However, Peacock and Perth were hammered in the first game, losing 8-2 to Queensland.
“Western Australia is the benchmark,” said South Australia manager Ron Harvey. “They look to keep rolling. The traditional powers are still Queensland and Victoria.”
Victoria, which has won a record 21 championships since the Shields’ first year in 1934, finished fourth in 2008 after winning it all a year earlier. The Aces feature two infielders and past Futures Gamers who played in the Majors in 2008 and who should carry their offense. Minor league free agent Justin Huber, a past Mets and Royals top 10 prospect, and Phillies infielder Brad Harman lead the way for the Aces.
Dale, the Braves’ scouting supervisor in Australia, expects his pitching to get stronger as spring training approaches and more players get ready for their overseas professional careers. The Aces offense and experienced lineup, as a number of coaches noted, is the team’s strength.
“The question is going to be, how are we going to keep the runs down (this first weekend),” said Dale. “We have enough offense.”
Queensland boasts the most titles since 1982, nine, and last won in 2006. The Rams feature seven current minor leaguers, the most of the group, including Drew Naylor, who has a 3.78 ERA over 43 minor league starts for the Phillies organization.
“Defensively we are good in the infield and have speed in the outfield,” said Yates, one of four teams to win a title over the last four years. “Our pitching will get better as the tournament goes on.”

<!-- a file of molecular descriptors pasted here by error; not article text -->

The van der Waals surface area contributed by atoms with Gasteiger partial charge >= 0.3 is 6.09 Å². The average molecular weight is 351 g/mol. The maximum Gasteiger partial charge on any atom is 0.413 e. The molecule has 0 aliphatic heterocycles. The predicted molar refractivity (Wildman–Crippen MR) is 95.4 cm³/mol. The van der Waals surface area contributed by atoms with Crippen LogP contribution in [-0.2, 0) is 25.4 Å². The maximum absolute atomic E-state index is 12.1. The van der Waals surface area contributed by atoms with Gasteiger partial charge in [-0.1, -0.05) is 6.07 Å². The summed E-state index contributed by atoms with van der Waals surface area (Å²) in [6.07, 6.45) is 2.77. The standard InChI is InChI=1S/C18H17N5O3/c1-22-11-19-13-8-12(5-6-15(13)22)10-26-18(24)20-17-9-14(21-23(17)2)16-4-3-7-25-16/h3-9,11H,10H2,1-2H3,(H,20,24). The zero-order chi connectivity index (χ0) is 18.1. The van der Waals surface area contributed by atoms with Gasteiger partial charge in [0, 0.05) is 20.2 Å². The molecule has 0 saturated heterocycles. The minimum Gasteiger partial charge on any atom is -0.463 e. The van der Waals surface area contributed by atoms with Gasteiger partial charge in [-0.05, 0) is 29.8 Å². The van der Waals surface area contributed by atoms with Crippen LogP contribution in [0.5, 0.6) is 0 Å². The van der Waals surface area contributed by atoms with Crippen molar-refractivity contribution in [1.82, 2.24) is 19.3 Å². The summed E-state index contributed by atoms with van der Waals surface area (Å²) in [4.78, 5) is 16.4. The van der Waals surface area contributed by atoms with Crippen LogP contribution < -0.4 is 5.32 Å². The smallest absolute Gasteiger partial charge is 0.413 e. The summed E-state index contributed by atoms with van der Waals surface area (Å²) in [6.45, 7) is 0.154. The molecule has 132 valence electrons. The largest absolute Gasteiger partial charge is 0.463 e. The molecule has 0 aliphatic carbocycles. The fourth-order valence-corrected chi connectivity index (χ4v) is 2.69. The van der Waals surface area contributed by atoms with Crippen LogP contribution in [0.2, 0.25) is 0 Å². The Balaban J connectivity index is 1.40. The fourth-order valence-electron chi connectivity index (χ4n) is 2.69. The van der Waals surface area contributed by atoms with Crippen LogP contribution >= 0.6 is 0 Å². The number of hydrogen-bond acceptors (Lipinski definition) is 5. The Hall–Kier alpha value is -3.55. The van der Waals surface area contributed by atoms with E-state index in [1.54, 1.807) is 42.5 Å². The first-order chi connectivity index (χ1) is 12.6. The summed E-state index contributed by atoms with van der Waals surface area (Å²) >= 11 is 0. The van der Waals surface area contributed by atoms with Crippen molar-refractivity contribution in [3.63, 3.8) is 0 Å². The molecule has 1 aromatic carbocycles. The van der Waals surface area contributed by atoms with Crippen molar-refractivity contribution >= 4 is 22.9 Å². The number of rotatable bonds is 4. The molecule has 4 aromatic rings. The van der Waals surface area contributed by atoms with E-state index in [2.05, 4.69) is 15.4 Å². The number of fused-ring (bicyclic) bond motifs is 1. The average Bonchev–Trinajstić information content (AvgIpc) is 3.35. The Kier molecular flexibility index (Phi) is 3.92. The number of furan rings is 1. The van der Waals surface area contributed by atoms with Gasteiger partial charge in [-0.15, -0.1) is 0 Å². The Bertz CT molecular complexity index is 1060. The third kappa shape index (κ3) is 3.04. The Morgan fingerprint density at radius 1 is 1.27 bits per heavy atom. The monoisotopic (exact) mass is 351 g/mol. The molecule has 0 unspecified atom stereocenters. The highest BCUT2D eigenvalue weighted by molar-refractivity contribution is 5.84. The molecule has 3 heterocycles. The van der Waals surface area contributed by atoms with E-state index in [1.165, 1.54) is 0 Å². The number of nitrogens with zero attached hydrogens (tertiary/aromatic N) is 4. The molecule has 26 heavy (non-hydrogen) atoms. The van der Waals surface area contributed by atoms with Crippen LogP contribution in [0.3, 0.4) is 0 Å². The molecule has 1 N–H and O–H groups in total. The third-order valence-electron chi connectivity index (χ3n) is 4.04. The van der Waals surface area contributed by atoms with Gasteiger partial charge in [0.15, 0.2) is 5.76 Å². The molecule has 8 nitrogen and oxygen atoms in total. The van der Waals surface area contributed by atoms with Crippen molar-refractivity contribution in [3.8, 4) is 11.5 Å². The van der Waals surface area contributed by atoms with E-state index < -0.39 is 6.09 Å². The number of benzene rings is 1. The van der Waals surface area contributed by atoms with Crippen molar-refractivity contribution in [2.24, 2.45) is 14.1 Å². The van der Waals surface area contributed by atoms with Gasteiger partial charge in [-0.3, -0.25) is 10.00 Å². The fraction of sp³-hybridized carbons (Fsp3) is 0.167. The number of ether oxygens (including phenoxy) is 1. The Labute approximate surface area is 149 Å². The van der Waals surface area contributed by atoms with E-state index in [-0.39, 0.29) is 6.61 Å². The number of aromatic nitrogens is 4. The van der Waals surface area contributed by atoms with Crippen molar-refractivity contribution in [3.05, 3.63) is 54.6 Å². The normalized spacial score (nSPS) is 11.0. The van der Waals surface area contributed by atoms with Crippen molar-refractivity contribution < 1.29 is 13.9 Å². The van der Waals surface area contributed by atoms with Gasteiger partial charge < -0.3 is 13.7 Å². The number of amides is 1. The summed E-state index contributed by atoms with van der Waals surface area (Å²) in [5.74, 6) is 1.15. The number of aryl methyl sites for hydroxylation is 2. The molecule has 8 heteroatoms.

New South Wales is the former home of Grant Balfour, who is likely to take some time off after pitching the Rays into the World Series in October. He should be ready for the World Baseball Classic.
“We’re not expecting it,” said Barclay of Balfour pitching for him at least early on. “I know he’d like to take part in it.”
Three players with more than 10 years of professional experienced retired for NSW in Glenn Williams, Brendan Kingman and Chris Snelling, forcing a youth movement.
“I’m pleased,” said Barclay on his team’s progress, which features four current minor leaguers (such as Padres righthander Alessio Angelucci and Mets catcher Patrick Maat), and 10 players who have played professionally, led by 2004 Olympic hero Chris Oxspring. “We’ve got a lot of young professionals . . . We’ve got a lot of good young pitchers as well. Defensively, we are good all around, but we lack power and experience in run producing.”
South Australia has emphasized the mental side of the game to get them back to the top. A once storied franchise, South Australia won 10 championships in 14 years from 1957 to 1971 but has not hoisted the Shield since 1980.
“We’re looking to build consistency over a number of years,” said SA Manager Ron Harvey, who is himself teaching his players the mental aspects. “We’re working on the mental side of the game to give us an edge. A bit of flair and passion. To take charge when it is presented to them . . . We are trying to do this with a range of activities and going back to traditionally what made us successful.”